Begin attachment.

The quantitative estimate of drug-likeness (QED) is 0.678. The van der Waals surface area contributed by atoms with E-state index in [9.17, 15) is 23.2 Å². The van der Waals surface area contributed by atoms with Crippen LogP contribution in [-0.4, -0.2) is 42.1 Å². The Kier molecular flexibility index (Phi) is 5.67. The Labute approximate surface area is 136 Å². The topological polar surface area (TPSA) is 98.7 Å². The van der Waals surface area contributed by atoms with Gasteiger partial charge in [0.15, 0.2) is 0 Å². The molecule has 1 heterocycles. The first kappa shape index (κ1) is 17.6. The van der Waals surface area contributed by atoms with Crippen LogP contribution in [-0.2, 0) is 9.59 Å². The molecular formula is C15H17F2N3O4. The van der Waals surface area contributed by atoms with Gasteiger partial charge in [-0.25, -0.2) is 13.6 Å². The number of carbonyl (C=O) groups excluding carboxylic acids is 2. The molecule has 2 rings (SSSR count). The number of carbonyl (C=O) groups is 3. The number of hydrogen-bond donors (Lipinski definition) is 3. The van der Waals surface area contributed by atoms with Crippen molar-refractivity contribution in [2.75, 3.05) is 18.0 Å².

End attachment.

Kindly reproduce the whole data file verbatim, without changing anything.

The quantitative estimate of drug-likeness (QED) is 0.678. The van der Waals surface area contributed by atoms with E-state index in [9.17, 15) is 23.2 Å². The van der Waals surface area contributed by atoms with Crippen LogP contribution in [-0.4, -0.2) is 42.1 Å². The Kier molecular flexibility index (Phi) is 5.67. The Labute approximate surface area is 136 Å². The topological polar surface area (TPSA) is 98.7 Å². The van der Waals surface area contributed by atoms with Gasteiger partial charge in [0.15, 0.2) is 0 Å². The molecule has 1 heterocycles. The first kappa shape index (κ1) is 17.6. The van der Waals surface area contributed by atoms with Crippen LogP contribution in [-0.2, 0) is 9.59 Å². The molecular formula is C15H17F2N3O4. The van der Waals surface area contributed by atoms with Gasteiger partial charge in [-0.25, -0.2) is 13.6 Å². The number of carbonyl (C=O) groups excluding carboxylic acids is 2. The molecule has 2 rings (SSSR count). The number of carbonyl (C=O) groups is 3. The number of hydrogen-bond donors (Lipinski definition) is 3. The van der Waals surface area contributed by atoms with Crippen molar-refractivity contribution in [2.75, 3.05) is 18.0 Å².